Consultancy skills pay off for in-house staff

Getting IT workers to pretend they're external advisers can be beneficial

Jeff Ansell is trying to think less like an IT guy and more like a business person. “There are times when I’m in a conversation with a client and I have to step back and think, ‘If I were that person, would I know what I’m talking about?’ Because they don’t care about servers; they want to know they can click a button and pull up what they need,” he says.

Ansell, a junior database administrator, says receiving training in consulting skills has helped him empathise with the co-workers he’s meant to serve. And it’s paying off.

“The conversations are shorter, and things seem to get done quicker,” says Ansell, who works at CommunityAmerica Credit Union.

IT workers today are required to have more than technical know-how; they also need strong interpersonal skills. They must know how to build bridges, collaborate with business colleagues, influence outcomes — in a word, they must act like consultants.

“We need to be more consultative so we can understand our clients’ reality,” says Laura Gorman, who teaches Consulting Skills for IT Workers, a workshop run by Ouellette & Associates, a consulting firm. “But in general, people have not developed these skills, so they have to be much more conscious about how they’re communicating, how they’re listening and how they’re building trust.”

Gorman defines “consulting skills” as the ability to influence where you don’t have direct power. “Whenever you’re trying to influence someone, you’re trying to give them insight and perspective that they would not be able to understand or see on their own,” she explains.

The organisers of the IT Leadership Programme at Santa Clara University in California consider consulting skills to be so important that they devote nearly one-third of the three-day seminar to the issue, says Pete DeLisi, the program’s academic dean and president of Organisational Synergies, a consulting firm.

“The new work of IT has to do with successfully engaging the business community and delivering value to them,” he says. “That’s where the consulting skills come in.”

The programme teaches students how to communicate effectively — that is, to ask the right business questions, probe for the business needs and really listen to clients’ answers.

Wayne Brown considers consulting skills to be the ability to define business needs, to communicate those needs to a technical audience, and to then explain to business people how IT can address those needs. “CIOs and IT managers are consulting all the time. It’s what we spend most of our time doing,” says Brown, CIO at Johnson County Community College in Kansas. That’s why he believes that “anybody in IT management or anybody who wants to get into it” needs to take part in training like Santa Clara University’s IT Leadership Programme to develop consulting skills.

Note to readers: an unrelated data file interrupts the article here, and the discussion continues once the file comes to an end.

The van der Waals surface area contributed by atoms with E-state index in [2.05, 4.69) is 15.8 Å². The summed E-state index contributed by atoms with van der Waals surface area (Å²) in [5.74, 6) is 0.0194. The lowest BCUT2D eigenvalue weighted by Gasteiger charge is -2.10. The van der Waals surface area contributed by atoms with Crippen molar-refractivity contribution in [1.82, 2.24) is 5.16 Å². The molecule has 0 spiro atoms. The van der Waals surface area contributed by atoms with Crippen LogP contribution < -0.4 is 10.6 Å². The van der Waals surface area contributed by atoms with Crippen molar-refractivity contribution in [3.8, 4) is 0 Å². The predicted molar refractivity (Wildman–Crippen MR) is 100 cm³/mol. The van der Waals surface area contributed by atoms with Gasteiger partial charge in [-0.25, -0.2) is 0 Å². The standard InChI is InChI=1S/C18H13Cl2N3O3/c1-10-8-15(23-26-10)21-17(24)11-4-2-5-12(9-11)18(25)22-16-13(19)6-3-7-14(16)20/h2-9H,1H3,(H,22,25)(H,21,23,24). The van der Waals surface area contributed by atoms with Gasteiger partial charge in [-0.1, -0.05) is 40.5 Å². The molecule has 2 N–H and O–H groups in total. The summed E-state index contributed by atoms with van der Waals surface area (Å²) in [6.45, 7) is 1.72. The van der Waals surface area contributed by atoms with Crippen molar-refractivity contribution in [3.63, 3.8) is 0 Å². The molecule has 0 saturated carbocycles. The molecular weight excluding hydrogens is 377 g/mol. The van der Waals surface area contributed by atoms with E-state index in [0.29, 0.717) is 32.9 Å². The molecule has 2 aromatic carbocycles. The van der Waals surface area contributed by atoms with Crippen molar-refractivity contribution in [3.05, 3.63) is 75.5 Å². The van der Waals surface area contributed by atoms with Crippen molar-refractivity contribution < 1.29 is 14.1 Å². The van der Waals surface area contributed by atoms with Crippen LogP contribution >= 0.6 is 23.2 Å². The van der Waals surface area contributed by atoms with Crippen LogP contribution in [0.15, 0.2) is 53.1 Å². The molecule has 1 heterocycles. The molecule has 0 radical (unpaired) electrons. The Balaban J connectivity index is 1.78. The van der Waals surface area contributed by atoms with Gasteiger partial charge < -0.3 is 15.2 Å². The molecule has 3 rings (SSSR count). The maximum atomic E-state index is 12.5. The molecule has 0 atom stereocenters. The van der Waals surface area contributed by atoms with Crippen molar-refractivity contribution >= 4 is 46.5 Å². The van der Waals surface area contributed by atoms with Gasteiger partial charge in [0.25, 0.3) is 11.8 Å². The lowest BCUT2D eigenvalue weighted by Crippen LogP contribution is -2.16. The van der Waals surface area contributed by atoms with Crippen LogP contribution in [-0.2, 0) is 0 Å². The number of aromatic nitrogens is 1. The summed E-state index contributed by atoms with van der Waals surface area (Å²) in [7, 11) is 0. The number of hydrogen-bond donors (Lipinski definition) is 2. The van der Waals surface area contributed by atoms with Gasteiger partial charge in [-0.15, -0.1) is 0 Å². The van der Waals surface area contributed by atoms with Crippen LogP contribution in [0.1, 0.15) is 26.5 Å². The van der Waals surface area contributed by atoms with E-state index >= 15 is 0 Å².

Brown took the course in 2000, when he was CIO at Heald College in San Francisco. He sent several of his managers there, too.

Guy J Russo, CIO at Community-America Credit Union, has found a similar payoff by having his staff attend the Ouellette & Associates workshop.

“The course really opens your eyes to the fact that there’s this whole business out there you’re supporting and you can’t isolate yourself,” he says.

“You have to step out of your shoes and look at it from their perspective,” Ansell says. The class has to cover a lot of ground over two days to get to that point, from building trust to applying consulting skills in specific circumstances, Gorman says. Instructors use case studies, role-playing and discussions to help IT workers learn to better understand and influence their non-IT colleagues. They talk about audience profiling — thinking about their audiences both within and outside of IT — and how to reach those audiences.

That’s one of the biggest messages that Jessica Sullivan, a developer at Great Lakes Educational Loan Services, took away from the Ouellette workshop. “I try to think about what the client is asking for, and I’m more willing to dig deeper,” she says.

“It’s a different mind-set,” says Paul Dachsteiner, vice president of IT at Cole Haan Holdings, a subsidiary of Nike. “It’s not just sitting down with someone and saying, ‘Tell me what you want.’ Now when we sit down with people, we want to hear what they’re doing from a business perspective.”

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